“You know, some people seem to think the Founders bequeathed to us answers to all questions. They did not. They bequeathed us a set of questions, which they debated passionately and which we continue to debate today.”
Q. What is your writing process?
“Well, thank God for the computer. Can’t imagine writing these long books without it.
“Usually get going on writing around 10, and knock off around 4.
Hemingway always said, “Stop writing while you’re going great guns.” There’s some truth to that.”
Next topic of biography?
Ulysses S. Grant.
Makes some sense as progression. Towering general of Revolution to towering general of Civil War. Both two-term presidents, though with very different results.
Update 9:04 p.m.
The young Washington is “crass and dogged; you may not find him particularly appealing.” His early beefs with Britain are mostly personal and economic, commissions denied, low prices paid for his tobacco.
But few American figures grew as much during their lifetimes, Chernow said. Lincoln is the only comparison.
(Sorry for the slow updates; computer network problems.)
Chernow talks about what an imperious, difficult figure Washington’s mother was: “Perhaps the first great general he got to know.”
Washington himself was a “middling general” who lost more battles than he won.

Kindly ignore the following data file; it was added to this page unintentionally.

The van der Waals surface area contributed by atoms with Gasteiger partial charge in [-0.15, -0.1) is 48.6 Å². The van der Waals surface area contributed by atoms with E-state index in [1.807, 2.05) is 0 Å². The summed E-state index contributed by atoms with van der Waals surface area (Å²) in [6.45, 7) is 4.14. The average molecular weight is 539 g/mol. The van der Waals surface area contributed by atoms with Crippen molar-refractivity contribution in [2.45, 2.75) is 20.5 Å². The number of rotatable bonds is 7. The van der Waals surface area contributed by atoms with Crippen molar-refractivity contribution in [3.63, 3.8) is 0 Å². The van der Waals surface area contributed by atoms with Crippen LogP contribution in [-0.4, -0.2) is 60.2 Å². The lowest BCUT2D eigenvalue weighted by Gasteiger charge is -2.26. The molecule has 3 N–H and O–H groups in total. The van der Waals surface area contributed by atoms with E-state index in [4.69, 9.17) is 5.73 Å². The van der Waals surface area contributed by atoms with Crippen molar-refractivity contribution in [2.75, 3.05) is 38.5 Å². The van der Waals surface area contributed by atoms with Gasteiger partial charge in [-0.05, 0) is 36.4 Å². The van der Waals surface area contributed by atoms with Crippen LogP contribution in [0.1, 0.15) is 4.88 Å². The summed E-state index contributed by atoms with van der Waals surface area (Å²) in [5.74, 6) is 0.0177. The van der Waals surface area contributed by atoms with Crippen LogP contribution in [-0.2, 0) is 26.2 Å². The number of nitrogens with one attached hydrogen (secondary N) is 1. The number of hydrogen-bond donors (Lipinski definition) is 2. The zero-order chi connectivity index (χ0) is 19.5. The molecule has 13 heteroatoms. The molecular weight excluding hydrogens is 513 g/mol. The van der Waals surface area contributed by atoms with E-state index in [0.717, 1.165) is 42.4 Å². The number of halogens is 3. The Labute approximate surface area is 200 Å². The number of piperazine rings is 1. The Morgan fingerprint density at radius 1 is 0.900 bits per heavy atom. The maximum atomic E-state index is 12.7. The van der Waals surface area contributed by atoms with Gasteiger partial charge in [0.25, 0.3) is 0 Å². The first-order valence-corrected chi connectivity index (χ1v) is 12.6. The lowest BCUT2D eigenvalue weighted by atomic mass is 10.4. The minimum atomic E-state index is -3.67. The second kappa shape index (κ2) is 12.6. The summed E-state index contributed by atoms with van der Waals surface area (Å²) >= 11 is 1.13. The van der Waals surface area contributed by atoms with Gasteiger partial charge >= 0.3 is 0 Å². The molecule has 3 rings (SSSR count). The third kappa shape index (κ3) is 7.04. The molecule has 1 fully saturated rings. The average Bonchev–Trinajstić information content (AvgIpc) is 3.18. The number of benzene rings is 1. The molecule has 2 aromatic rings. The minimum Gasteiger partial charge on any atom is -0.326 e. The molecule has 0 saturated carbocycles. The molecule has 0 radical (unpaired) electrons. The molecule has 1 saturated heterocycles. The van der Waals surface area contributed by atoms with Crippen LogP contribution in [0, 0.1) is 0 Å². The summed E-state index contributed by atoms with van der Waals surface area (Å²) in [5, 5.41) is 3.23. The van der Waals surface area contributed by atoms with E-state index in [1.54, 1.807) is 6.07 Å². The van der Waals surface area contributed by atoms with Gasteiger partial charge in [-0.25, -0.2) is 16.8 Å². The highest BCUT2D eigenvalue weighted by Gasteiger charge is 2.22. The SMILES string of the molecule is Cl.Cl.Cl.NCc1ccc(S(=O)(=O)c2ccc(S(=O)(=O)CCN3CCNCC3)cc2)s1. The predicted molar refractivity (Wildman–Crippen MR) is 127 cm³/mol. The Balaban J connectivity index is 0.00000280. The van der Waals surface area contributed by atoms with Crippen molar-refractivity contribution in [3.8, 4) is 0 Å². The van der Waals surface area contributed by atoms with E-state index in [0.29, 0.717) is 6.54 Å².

But he was an extraordinary leader with “focus and discipline and drive that enabled him to meet the great challenge of his life.”
And he was an exquisitely talented politician. He was elected president twice, unanimously, “without a single focus group or poll.”
He earned power by never seeming to grasp for it, Chernow notes.
Washington established many of the traditions of the presidency: public inauguration, inaugural address, hand on Bible for oath of office, Cabinet.
And his first Cabinet, Chernow said, was “the best, pound for pound, we ever have.”
Chernow notes that the Founders were well-steeped in name-calling and partisan venom, citing choice examples from Hamilton, Adams and Franklin.
Only Washington rose above all that.
Chernow talks about GW’s marriage to Martha Washington, which was not passionate but companionable and productive. Martha hated being first lady, compared it to a prison.
That they never had children actually was reassuring to many who feared an American monarchy; since Washington had no heir, it was thought he had no reason to set up an hereditary monarchy.
Chernow says he gives Washington’s slaves a “central place in his saga,” saying that they were the key to his wealth and status. He said Washington’s freeing of his slaves in his will was the “single most visionary act of his life.”
Update 8:35 p.m.
Chernow says there are about 700 books on Washington.